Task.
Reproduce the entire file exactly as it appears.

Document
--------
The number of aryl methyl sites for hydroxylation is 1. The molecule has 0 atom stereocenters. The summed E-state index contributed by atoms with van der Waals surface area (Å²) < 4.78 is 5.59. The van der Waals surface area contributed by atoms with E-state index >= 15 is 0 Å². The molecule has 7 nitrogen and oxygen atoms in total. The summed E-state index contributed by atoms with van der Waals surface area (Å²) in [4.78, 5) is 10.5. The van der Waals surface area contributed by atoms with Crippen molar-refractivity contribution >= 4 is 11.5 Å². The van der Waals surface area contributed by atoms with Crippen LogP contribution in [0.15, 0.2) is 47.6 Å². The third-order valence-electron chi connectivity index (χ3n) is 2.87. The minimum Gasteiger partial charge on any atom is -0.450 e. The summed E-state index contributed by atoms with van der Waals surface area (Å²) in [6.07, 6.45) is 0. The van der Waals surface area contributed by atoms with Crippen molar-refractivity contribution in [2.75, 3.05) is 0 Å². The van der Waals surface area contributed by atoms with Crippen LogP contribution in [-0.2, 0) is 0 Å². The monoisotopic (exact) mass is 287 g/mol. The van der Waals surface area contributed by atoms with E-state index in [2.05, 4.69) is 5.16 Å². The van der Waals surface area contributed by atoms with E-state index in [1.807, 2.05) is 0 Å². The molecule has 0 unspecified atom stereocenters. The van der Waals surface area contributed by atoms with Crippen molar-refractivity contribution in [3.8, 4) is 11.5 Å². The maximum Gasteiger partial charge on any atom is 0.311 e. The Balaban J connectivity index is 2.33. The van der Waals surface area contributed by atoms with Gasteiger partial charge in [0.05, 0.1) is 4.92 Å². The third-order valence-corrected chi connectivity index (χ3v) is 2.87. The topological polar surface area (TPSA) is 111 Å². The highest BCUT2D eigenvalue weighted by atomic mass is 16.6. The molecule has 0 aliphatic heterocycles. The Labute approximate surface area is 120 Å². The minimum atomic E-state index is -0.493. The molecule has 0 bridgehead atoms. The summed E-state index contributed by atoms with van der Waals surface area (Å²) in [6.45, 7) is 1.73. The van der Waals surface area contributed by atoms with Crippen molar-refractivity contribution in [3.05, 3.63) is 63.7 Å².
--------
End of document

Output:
The number of aryl methyl sites for hydroxylation is 1. The molecule has 0 atom stereocenters. The summed E-state index contributed by atoms with van der Waals surface area (Å²) < 4.78 is 5.59. The van der Waals surface area contributed by atoms with E-state index >= 15 is 0 Å². The molecule has 7 nitrogen and oxygen atoms in total. The summed E-state index contributed by atoms with van der Waals surface area (Å²) in [4.78, 5) is 10.5. The van der Waals surface area contributed by atoms with Crippen molar-refractivity contribution >= 4 is 11.5 Å². The van der Waals surface area contributed by atoms with Crippen LogP contribution in [0.15, 0.2) is 47.6 Å². The third-order valence-electron chi connectivity index (χ3n) is 2.87. The minimum Gasteiger partial charge on any atom is -0.450 e. The summed E-state index contributed by atoms with van der Waals surface area (Å²) in [6.07, 6.45) is 0. The van der Waals surface area contributed by atoms with Crippen molar-refractivity contribution in [2.75, 3.05) is 0 Å². The van der Waals surface area contributed by atoms with Crippen LogP contribution in [-0.2, 0) is 0 Å². The monoisotopic (exact) mass is 287 g/mol. The van der Waals surface area contributed by atoms with E-state index in [2.05, 4.69) is 5.16 Å². The van der Waals surface area contributed by atoms with E-state index in [1.807, 2.05) is 0 Å². The molecule has 0 unspecified atom stereocenters. The van der Waals surface area contributed by atoms with Crippen molar-refractivity contribution in [3.8, 4) is 11.5 Å². The maximum Gasteiger partial charge on any atom is 0.311 e. The Balaban J connectivity index is 2.33. The van der Waals surface area contributed by atoms with Gasteiger partial charge in [0.05, 0.1) is 4.92 Å². The third-order valence-corrected chi connectivity index (χ3v) is 2.87. The topological polar surface area (TPSA) is 111 Å². The highest BCUT2D eigenvalue weighted by atomic mass is 16.6. The molecule has 0 aliphatic heterocycles. The Labute approximate surface area is 120 Å². The minimum atomic E-state index is -0.493. The molecule has 0 bridgehead atoms. The summed E-state index contributed by atoms with van der Waals surface area (Å²) in [6.45, 7) is 1.73. The van der Waals surface area contributed by atoms with Crippen molar-refractivity contribution in [3.05, 3.63) is 63.7 Å².